Microsoft has acknowledged that the hackers behind the SolarWinds cyber-attack accessed and viewed source code repositories within the company.
The company had previously disclosed that it, like thousands of other companies, made internal use of the software used in the attack, SolarWinds’ Orion network management software.
The disclosure that hackers viewed its source code is new, however.
Microsoft said in a blog post the attackers gained access to a small number of internal accounts, which they used to view the repositories.
The company said the source code was not altered as the accounts in question were not authorised to do so.
Microsoft did not indicate which products the repositories pertained to.
It said the hackers did not escalate their attack to access production systems or customer data, or use their access to Microsoft’s systems to stage attacks on the company’s customers around the world.
The company said its investigation is ongoing.
The hacking group in question inserted backdoor code into SolarWinds’ Orion platform in March of 2020 and used this to access the systems of at least half-a-dozen US federal agencies as well as potentially thousands of private firms before the attack was discovered in December.
Some US officials have accused the Russian government of being behind the attack, which Russia denies.
Security experts have said it is likely to take months for organisations to review system logs and determine what data may have been accessed and whether the intruders still have a foothold.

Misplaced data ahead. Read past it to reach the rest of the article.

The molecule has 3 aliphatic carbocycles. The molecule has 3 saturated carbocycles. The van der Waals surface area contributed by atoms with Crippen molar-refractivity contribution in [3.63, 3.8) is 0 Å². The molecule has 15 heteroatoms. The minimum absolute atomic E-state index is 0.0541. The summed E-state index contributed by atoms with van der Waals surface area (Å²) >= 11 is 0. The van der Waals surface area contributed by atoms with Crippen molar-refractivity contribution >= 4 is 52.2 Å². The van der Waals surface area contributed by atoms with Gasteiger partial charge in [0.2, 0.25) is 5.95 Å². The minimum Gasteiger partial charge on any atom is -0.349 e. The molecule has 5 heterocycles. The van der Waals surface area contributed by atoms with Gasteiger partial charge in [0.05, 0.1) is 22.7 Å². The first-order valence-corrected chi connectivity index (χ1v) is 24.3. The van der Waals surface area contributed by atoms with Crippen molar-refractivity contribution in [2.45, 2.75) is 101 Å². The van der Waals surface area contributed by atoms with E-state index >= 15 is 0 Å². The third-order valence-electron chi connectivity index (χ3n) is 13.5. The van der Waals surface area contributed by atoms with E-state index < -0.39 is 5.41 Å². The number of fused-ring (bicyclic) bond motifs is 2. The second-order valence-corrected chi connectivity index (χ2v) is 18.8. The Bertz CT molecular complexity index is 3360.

British security sources have said that in the UK, a small number of organisations outside of the public sector appear to have been affected.
SolarWinds issued a fix for the Orion breach shortly after it was discovered in December.
Microsoft downplayed the seriousness of hackers’ access to its source code, saying the security of its products does not depend upon the code’s secrecy.
The company said it employs an “open source-like” development approach allowing the code to be broadly viewed within the company.
“This means we do not rely on the secrecy of source code for the security of products, and our threat models assume that attackers have knowledge of source code. So viewing source code isn’t tied to elevation of risk,” the company said.
Microsoft has emphasised this approach in recent years, particularly following security incidents that led to the leak of the source code of Windows 10, Windows Server 2013 and other products.
However, in the early 2000s the company waged a publicity war against open source software, with then-chief executive Steve Ballmer comparing the open source development model to a “cancer”.
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